DataCentreNews Europe - Small town in Norway to host world’s largest data centre – for now

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Small town in Norway to host world’s largest data centre – for now

The world’s largest data centre is set to be built in the small town of Ballangan in Norway, located just above the Arctic Circle.

US-Norweigan start-up Kolos recently revealed its plans for the centre that will initially only draw on an estimate of 70 megawatts of power, but will then rocket in size to consume around 1,000MW.

This number would make it the largest in the world (for the time being at least), usurping Amazon’s Virginia plant by virtue of simply being condensed into a smaller area.

In terms of sheer size, the plans reveal the centre to be a behemoth at four storeys and 600 square metres.

According to the company, the bulk of the power will be supplied by cheap and environment-friendly renewable sources such as nearby hydroelectric dams and wind farms.

CEO at Kolos, Håvard Lillebo says in the region they actually have access to Europe’s cheapest power, which is also 100 percent renewable.

The location lends itself perfectly to a data centre of this size given the cold air and being surrounded by water on three sides, enabling servers to be kept cool without having to expend an extortionate amount of energy.

"As well as the ideal humidity, we have access to that fresh, clean, cool water which can act as a secondary cooling source if needed," said Mark Robinson, co-CEO, to the BBC.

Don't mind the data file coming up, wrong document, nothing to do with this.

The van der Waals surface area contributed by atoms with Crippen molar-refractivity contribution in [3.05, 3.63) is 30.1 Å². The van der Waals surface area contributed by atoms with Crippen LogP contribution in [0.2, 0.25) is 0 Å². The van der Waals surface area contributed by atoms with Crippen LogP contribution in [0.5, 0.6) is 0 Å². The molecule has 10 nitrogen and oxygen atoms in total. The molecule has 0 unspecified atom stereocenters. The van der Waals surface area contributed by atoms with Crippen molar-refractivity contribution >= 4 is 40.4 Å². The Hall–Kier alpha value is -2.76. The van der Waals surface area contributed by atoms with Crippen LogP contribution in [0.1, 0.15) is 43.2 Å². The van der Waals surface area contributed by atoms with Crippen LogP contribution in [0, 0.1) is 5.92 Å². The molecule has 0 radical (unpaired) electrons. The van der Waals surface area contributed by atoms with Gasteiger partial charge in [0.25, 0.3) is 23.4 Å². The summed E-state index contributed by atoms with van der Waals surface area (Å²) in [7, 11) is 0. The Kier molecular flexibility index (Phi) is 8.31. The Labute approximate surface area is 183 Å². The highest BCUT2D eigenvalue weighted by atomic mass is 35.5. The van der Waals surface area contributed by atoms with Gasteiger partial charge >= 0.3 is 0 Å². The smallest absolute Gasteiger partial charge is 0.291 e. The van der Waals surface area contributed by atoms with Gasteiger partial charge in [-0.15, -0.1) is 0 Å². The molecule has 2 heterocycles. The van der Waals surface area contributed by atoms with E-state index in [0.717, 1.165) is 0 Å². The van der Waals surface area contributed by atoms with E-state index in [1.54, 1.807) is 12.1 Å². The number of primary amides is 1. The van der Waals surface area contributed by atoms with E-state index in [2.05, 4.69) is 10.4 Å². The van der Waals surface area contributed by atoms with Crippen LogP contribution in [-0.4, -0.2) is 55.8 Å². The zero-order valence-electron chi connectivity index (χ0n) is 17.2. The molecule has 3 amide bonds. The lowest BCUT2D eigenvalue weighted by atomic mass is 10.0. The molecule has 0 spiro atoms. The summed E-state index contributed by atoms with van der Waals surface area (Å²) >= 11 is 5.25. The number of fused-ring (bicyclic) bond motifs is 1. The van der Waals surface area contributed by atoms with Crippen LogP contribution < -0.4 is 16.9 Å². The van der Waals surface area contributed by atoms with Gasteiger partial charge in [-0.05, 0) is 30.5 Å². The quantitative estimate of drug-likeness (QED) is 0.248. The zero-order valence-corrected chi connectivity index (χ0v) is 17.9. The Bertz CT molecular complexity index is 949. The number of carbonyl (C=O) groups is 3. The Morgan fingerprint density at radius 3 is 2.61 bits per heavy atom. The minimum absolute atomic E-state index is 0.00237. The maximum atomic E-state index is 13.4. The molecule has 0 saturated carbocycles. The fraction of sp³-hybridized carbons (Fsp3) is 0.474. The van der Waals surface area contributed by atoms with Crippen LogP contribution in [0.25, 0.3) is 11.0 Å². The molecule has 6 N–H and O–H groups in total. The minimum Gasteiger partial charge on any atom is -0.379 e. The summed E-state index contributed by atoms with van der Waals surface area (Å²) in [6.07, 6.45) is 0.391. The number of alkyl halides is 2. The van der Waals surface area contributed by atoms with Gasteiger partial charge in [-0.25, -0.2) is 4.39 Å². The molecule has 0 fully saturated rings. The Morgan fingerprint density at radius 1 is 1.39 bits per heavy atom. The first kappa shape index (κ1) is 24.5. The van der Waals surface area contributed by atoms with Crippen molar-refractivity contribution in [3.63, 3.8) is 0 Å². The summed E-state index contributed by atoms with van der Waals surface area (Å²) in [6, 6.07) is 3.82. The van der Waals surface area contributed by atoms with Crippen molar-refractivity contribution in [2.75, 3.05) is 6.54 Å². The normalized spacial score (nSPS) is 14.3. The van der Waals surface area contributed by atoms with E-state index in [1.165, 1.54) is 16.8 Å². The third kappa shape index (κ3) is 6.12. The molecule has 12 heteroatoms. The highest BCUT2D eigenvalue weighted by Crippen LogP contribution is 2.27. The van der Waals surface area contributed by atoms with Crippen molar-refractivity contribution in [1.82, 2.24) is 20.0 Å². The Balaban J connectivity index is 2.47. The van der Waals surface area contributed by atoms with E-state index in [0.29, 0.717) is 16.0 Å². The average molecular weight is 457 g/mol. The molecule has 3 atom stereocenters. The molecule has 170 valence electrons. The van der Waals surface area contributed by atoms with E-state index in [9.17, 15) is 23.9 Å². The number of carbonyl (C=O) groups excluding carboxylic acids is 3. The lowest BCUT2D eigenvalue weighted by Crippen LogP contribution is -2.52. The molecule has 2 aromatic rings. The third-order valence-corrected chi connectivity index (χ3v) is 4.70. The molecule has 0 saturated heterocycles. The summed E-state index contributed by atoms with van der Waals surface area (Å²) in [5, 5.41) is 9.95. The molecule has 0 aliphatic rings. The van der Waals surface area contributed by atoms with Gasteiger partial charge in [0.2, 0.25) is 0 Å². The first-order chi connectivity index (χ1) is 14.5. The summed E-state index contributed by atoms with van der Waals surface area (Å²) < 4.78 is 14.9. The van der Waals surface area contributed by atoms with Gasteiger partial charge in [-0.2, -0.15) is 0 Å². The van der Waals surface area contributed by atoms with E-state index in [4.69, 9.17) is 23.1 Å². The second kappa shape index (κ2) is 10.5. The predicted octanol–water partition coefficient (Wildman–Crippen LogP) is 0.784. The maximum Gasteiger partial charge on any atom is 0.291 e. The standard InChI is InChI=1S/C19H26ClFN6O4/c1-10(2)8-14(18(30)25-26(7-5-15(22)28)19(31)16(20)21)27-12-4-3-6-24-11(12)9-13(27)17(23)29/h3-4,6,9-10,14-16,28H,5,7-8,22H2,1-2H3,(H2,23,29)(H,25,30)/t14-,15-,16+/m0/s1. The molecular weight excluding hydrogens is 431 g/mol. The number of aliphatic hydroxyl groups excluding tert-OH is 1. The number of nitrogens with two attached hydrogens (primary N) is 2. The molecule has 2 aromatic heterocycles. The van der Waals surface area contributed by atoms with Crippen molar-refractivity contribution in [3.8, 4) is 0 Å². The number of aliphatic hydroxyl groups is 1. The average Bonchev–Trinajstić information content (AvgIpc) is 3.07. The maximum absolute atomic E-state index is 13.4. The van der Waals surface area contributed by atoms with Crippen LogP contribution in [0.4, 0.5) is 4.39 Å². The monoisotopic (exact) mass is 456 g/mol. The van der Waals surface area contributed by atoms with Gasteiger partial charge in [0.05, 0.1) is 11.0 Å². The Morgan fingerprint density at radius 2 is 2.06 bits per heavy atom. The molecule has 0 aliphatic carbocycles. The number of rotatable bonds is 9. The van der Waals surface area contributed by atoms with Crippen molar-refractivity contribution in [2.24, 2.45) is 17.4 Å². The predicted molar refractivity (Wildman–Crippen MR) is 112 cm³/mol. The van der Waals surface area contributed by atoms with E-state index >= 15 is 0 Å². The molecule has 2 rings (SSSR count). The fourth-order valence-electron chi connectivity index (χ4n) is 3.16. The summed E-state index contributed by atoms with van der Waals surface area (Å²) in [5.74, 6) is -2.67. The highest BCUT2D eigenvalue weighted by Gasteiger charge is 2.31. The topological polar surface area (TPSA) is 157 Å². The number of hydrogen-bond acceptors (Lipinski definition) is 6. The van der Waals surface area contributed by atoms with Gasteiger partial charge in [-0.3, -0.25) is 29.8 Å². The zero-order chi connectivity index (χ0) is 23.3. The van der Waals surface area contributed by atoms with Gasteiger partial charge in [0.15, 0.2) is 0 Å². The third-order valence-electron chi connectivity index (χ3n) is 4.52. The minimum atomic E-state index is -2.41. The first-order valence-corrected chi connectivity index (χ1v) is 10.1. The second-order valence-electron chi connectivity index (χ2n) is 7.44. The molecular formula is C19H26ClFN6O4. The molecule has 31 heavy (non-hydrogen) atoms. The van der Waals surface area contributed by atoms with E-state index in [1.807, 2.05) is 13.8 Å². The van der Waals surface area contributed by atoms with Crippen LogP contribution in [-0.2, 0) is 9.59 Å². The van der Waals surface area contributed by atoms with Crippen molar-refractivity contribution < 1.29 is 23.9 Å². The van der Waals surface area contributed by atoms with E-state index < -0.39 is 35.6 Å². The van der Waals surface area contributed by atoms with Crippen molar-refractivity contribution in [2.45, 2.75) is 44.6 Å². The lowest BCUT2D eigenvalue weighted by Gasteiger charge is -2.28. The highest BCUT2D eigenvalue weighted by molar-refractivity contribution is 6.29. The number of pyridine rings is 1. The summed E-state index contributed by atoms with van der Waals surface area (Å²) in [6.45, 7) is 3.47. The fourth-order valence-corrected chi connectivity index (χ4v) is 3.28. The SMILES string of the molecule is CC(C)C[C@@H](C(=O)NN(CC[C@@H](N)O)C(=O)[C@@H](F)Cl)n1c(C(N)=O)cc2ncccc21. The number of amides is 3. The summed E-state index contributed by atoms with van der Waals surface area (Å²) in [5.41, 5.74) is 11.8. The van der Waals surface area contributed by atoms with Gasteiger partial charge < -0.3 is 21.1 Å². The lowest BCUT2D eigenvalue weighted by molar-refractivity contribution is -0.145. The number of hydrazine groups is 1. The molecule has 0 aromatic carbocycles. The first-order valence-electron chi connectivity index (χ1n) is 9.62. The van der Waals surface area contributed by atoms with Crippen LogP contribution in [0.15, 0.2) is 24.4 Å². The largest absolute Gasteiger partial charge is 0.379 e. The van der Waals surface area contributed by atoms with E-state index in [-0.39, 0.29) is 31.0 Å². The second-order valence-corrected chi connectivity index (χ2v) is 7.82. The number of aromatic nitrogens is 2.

Energy usage is undoubtedly one of the most prominent problems faced by data centres today – recent research puts three percent of world’s global electricity usage being accounted by the massive computing centres.

That figure continues to grow, with experts forecasting data centre power usage to triple over the next decade.

The project is undoubtedly ambitious, but looks set to be a success with the company assuring it has already raised several million dollars.

Kolos also stated in a press release that they believe the project will have a very positive effect on the community, ‘especially in terms of job opportunities’ – local talent like the students from nearby universities is a perfect example of those who would be hired to fill roles.

The company has also struck a deal in the event of the project not getting off the ground, with the city of Ballangan entitled to secure the rights to the land and property in the event of bankruptcy or if the ground had not been broken within four years.

Given the rapid and continued accleration of the data centre industry, one can only wonder just how long this facility will hold the crown of the 'world's largest'.

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